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They seemed to like having Matt and Simon there, maybe it was Matt’s great dance moves.
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It was a great night.

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We had some non-vietnamese dinners, one of which was some pretty good Indian.  Matt choose about the hottest dish on the menu.

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I don’t want to say that entertaining was draining but there were a couple of times that an afternoon nap was required.  Matt choose to document one, it looks uncomfortable but this was one of the best sleeps I’d had in ages.

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Our last day on the island we drove out to one of the waterfalls, a great spot to relax on the rocks and have a swim.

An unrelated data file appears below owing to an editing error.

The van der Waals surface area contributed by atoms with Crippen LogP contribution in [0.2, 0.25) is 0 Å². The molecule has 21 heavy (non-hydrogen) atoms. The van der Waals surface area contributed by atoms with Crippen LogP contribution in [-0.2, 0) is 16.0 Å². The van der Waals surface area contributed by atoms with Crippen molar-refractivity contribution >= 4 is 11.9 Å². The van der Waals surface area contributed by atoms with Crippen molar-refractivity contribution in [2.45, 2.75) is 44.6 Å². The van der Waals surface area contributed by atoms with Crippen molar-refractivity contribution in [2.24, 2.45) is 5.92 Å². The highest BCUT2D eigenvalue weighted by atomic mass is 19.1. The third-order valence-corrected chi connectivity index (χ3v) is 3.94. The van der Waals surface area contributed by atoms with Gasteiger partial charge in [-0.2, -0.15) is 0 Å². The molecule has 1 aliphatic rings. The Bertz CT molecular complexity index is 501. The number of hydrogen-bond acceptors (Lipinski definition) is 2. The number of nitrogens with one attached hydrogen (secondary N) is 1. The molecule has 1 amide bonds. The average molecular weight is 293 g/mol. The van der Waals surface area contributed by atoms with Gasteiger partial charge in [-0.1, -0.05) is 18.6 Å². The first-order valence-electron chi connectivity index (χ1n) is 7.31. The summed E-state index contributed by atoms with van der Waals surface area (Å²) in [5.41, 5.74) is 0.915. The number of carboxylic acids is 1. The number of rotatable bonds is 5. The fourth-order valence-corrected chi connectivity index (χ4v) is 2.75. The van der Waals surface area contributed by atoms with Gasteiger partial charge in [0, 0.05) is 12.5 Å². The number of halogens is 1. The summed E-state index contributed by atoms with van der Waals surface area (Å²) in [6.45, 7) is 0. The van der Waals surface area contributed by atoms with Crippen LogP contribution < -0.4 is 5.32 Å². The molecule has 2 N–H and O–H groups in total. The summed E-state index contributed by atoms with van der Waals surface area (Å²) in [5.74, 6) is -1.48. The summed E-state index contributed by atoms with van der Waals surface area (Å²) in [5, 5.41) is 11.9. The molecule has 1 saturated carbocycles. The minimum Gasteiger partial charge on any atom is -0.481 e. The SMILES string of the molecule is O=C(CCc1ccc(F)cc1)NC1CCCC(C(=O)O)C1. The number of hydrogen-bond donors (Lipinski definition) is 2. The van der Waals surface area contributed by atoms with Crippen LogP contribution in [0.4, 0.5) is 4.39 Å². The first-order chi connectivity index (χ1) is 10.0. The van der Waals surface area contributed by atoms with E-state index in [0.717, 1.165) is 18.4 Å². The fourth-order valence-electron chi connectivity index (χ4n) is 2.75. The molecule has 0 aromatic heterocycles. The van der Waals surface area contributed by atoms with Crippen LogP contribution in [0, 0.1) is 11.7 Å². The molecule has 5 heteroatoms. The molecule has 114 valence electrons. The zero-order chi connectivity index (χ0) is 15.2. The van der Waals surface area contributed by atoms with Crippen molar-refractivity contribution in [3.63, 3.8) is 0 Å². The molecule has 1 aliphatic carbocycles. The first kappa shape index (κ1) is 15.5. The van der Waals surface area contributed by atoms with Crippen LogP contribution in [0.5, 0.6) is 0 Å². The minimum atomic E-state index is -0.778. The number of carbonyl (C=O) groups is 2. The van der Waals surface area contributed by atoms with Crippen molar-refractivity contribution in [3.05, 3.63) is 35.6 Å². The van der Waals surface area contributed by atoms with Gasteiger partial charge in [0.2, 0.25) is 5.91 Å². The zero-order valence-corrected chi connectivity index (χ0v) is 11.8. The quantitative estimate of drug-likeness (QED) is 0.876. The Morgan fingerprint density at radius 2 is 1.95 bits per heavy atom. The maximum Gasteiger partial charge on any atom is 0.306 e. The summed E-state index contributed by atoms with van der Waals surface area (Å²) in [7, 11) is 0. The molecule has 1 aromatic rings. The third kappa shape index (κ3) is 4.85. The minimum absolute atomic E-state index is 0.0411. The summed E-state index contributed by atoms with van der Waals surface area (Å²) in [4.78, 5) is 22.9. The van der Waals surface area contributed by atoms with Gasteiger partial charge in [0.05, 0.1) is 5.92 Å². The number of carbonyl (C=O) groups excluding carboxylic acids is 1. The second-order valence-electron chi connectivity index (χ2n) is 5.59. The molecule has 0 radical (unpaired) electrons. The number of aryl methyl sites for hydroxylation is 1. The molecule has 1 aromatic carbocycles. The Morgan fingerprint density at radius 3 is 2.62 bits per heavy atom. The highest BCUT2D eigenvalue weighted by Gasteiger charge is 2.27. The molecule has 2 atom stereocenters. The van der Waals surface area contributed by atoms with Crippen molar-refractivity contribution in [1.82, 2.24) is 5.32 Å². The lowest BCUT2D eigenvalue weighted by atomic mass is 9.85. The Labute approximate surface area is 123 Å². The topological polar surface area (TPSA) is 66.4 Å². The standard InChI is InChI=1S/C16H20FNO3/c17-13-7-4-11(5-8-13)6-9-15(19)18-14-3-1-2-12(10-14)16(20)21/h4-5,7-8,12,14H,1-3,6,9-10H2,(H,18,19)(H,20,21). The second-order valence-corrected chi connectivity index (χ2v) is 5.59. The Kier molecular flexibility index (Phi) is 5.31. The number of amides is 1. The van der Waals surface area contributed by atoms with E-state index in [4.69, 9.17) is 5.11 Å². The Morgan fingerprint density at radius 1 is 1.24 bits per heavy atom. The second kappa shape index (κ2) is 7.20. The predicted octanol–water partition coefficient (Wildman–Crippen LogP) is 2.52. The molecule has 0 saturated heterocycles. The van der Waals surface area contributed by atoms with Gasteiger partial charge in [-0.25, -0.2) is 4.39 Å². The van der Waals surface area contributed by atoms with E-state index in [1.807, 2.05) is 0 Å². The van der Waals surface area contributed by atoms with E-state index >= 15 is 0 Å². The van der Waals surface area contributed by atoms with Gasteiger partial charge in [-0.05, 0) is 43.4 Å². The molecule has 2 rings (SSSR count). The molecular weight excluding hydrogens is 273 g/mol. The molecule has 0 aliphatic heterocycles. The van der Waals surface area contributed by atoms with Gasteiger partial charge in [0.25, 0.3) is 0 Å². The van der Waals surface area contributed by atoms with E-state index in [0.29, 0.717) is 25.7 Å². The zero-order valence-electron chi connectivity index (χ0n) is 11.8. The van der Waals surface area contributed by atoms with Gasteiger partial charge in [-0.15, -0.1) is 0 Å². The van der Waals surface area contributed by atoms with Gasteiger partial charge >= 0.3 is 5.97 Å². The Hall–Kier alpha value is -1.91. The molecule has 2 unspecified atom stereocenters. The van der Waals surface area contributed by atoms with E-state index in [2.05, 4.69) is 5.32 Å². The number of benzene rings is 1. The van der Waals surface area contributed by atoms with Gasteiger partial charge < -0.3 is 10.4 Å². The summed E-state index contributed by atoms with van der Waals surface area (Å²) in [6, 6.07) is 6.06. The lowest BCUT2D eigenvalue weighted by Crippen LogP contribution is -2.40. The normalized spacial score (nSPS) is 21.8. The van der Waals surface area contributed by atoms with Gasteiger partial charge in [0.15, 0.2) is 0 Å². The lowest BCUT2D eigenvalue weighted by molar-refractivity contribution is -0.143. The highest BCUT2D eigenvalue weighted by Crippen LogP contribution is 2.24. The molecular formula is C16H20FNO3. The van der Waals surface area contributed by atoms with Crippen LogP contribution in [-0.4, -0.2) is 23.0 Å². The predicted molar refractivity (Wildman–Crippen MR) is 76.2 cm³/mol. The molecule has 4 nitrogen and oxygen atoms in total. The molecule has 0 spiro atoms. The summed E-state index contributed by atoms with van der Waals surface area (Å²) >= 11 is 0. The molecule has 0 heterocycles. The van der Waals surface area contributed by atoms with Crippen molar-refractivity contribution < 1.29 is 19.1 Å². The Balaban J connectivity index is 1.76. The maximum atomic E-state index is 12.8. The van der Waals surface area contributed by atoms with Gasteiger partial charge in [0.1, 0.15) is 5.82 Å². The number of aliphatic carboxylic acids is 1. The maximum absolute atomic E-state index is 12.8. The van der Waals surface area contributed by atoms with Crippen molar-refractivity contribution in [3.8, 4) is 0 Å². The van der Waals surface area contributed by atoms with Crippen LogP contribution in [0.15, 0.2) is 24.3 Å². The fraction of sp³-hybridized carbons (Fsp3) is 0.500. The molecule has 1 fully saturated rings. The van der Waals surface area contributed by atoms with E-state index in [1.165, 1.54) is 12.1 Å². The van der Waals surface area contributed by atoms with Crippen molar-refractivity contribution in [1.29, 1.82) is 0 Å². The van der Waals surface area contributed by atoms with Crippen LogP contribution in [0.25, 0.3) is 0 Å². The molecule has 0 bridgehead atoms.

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Phu Quoc was a great place to explore, we loved getting out and about on the bikes even through the skinny streets.
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It was also great value for a lot of things – the first day before Simon & Geive arrived we had lunch at a roadside stall that was busy. They only had one dish – fried chicken, zingy salad and sauce on rice. 2 plates of this, 2 beers and a sprite (shandys), 100,000 dong which is about $NZ6.

Next we headed off to Ho Chi Minh to experience the bustling city life.

Kampot and Kep

From Ko Chang we got another ferry and minivan to the Cambodia border.   This was our first land border crossing in Asia, what an experience.  As if dodging the hoards of people trying to get you to buy a bus ticket from them wasn’t enough, then you have to avoid the ‘health check’  line.  At least we knew to ignore & skip this, a lot of people were sucked in by the official looking uniform, the toy flashing light medical scan device and the quarantine sign.